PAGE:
Falconry is the most regulated field sport in the country, she said. Aspiring falconers must score at least 80 percent correct on a written test, have their equipment and facilities where their birds are housed inspected and approved, and serve at least two years as an apprentice under a licensed falconer.
After the two years, an apprentice may apply for a general class license – and only after five years with that license can a falconer apply for a master class license. Permits are required at the state and federal level, in addition to whatever game permits are necessary.
“It might sound crazy, but it ensures that people are serious,” King said.
The sport is largely self-regulating, she said. “The standards we put on ourselves are usually more stringent.”
John Moore, a master falconer in Middlesex County in Virginia’s Middle Peninsula, carefully tracks the weights of his birds daily, down to the gram.
The goal is for the birds to be “athletically fit,” he said. Weight is crucial because an overweight bird may lose interest in the hunt and an underweight bird may be lethargic. Temperature and metabolism also play a large role, Moore said.
Moore, who lives in the town of Saluda, first approached Delegate Morgan to sponsor the bill. A member of the Virginia Falconers’ Association, Moore has been involved in the sport for nearly 20 years. Morgan is a family friend, and Moore felt the delegate’s affinity for the outdoors and position as chairman of the Agriculture Chesapeake and Natural Resources Committee would be a good fit for the bill.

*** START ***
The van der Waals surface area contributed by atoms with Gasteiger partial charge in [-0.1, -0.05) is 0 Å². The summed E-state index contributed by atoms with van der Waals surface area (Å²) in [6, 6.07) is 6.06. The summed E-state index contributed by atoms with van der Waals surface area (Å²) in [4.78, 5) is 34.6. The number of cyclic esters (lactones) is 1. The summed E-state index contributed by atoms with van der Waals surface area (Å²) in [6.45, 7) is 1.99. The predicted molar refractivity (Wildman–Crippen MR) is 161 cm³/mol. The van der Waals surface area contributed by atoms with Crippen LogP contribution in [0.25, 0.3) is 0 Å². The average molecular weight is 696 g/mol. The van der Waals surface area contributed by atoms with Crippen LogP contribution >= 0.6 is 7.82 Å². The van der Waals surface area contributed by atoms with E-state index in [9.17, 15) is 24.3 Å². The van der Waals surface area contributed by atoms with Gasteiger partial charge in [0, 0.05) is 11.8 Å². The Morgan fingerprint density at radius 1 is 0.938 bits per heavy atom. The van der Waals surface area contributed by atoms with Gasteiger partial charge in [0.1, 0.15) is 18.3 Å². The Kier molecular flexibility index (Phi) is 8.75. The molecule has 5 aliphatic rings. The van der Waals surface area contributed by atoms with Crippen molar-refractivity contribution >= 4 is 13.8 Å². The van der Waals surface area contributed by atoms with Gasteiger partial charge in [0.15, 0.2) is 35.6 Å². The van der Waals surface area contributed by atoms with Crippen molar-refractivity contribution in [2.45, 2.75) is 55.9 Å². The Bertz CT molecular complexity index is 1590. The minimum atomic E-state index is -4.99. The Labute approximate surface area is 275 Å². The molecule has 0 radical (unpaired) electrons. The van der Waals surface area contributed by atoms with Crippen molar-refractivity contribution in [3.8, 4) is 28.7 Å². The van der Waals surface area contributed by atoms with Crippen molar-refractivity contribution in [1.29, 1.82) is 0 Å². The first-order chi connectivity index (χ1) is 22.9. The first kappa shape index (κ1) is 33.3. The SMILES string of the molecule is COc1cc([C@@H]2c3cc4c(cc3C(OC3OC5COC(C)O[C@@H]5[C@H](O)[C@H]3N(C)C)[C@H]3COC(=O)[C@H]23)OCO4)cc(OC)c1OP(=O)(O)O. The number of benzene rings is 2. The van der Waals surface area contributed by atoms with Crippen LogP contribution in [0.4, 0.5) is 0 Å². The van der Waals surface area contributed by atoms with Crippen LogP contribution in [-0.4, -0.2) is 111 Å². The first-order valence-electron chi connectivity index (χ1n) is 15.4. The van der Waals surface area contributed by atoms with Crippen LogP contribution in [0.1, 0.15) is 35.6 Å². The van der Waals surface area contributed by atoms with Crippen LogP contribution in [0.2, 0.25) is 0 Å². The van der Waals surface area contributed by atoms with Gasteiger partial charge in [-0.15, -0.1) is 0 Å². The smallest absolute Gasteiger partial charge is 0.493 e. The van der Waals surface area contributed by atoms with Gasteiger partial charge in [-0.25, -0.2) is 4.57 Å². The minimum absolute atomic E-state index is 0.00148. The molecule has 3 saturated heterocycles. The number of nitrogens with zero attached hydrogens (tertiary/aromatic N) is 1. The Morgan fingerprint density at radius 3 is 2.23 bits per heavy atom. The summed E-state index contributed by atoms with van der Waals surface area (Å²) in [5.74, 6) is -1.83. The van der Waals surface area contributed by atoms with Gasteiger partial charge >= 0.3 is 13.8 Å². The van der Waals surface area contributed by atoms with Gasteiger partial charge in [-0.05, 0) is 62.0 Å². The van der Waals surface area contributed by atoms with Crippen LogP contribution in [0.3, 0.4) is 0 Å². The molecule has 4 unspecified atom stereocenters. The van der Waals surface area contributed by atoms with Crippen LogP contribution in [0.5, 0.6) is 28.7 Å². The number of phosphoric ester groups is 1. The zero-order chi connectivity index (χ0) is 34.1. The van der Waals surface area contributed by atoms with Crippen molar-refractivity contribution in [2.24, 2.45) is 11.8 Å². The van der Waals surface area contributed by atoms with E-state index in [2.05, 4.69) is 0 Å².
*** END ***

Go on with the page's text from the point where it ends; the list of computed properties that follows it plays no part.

Moore monitors his birds’ diets carefully; they require a fresh whole food diet – whole mice, whole rats and other small mammals. It is also important that the birds be kept sheltered and dry, he said, as well as monitored for parasites.
And what makes the birds cooperate?
“It’s a bond that forms through repetition,” Moore said.
The type of hunting will vary by bird. The natural prey for a hawk is rabbits, squirrels and other small mammals on the ground. Falcons, however, hunt in the air and go after ducks, pheasants and quail.
U.S. falconry regulations have always been strict because the rules are an exemption to the Migratory Bird Treaty Act. Without the exemption, handling the birds would be illegal.
In 2008, falconry regulations began to change as the federal government moved to shift the permitting process to individual states. Updating the Virginia regulations will bring the state in line with changing federal regulations, King said.
One change will now allow master falconers to have five wild birds, up from the old state rule of three. Also, the number of captive-bred birds a master falconer may possess will no longer be restricted.
The new laws will also allow apprentices to fly different types of birds, lower the age limit for apprentices and create online databases to track the purchase and transfer of birds.
When the falconers testified before a House panel in January – with birds on their fists – they had no problem holding the attention of the committee, Morgan said.
“I just didn’t want to take my eyes off the bird, it was so pretty,” Morgan said. “It’s a lovely creature.”
The falconers impressed the committee with their knowledge and understanding, he said.
The bill enjoyed unanimous support in the House and the Senate.
“Only certain people have the patience and skill to practice falconry,” Morgan said. “They devote a lot of themselves to the practice.”
Photo by Stephan Richter